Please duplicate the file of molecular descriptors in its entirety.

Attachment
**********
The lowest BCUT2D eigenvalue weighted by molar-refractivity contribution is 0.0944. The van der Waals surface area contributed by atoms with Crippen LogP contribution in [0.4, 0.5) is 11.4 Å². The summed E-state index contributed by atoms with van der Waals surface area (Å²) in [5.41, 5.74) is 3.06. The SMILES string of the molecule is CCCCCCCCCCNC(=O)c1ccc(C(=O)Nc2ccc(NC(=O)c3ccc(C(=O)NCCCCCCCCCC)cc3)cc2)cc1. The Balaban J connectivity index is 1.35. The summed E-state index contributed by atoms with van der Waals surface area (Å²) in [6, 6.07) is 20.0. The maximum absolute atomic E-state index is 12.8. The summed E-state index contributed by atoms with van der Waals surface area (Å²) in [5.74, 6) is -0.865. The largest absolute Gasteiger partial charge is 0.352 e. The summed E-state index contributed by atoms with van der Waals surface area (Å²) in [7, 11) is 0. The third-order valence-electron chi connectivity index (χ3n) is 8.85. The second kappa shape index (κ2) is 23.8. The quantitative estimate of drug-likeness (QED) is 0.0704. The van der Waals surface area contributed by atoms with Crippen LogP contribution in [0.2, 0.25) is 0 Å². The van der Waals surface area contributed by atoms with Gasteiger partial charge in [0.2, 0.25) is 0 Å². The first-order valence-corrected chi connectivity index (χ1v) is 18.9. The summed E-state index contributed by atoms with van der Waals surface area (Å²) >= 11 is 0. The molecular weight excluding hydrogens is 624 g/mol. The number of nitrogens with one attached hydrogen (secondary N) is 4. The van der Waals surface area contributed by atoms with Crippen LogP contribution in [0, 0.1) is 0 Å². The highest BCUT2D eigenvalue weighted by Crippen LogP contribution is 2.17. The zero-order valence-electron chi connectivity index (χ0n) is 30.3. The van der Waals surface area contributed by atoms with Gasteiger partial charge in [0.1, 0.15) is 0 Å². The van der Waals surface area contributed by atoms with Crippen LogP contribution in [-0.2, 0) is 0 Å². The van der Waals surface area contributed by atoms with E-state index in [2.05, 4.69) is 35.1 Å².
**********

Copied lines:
The lowest BCUT2D eigenvalue weighted by molar-refractivity contribution is 0.0944. The van der Waals surface area contributed by atoms with Crippen LogP contribution in [0.4, 0.5) is 11.4 Å². The summed E-state index contributed by atoms with van der Waals surface area (Å²) in [5.41, 5.74) is 3.06. The SMILES string of the molecule is CCCCCCCCCCNC(=O)c1ccc(C(=O)Nc2ccc(NC(=O)c3ccc(C(=O)NCCCCCCCCCC)cc3)cc2)cc1. The Balaban J connectivity index is 1.35. The summed E-state index contributed by atoms with van der Waals surface area (Å²) in [6, 6.07) is 20.0. The maximum absolute atomic E-state index is 12.8. The summed E-state index contributed by atoms with van der Waals surface area (Å²) in [5.74, 6) is -0.865. The largest absolute Gasteiger partial charge is 0.352 e. The summed E-state index contributed by atoms with van der Waals surface area (Å²) in [7, 11) is 0. The third-order valence-electron chi connectivity index (χ3n) is 8.85. The second kappa shape index (κ2) is 23.8. The quantitative estimate of drug-likeness (QED) is 0.0704. The van der Waals surface area contributed by atoms with Crippen LogP contribution in [0.2, 0.25) is 0 Å². The van der Waals surface area contributed by atoms with Gasteiger partial charge in [0.2, 0.25) is 0 Å². The first-order valence-corrected chi connectivity index (χ1v) is 18.9. The summed E-state index contributed by atoms with van der Waals surface area (Å²) >= 11 is 0. The molecular weight excluding hydrogens is 624 g/mol. The number of nitrogens with one attached hydrogen (secondary N) is 4. The van der Waals surface area contributed by atoms with Crippen LogP contribution in [0, 0.1) is 0 Å². The highest BCUT2D eigenvalue weighted by Crippen LogP contribution is 2.17. The zero-order valence-electron chi connectivity index (χ0n) is 30.3. The van der Waals surface area contributed by atoms with Gasteiger partial charge in [0.1, 0.15) is 0 Å². The van der Waals surface area contributed by atoms with Crippen LogP contribution in [-0.2, 0) is 0 Å². The van der Waals surface area contributed by atoms with E-state index in [2.05, 4.69) is 35.1 Å².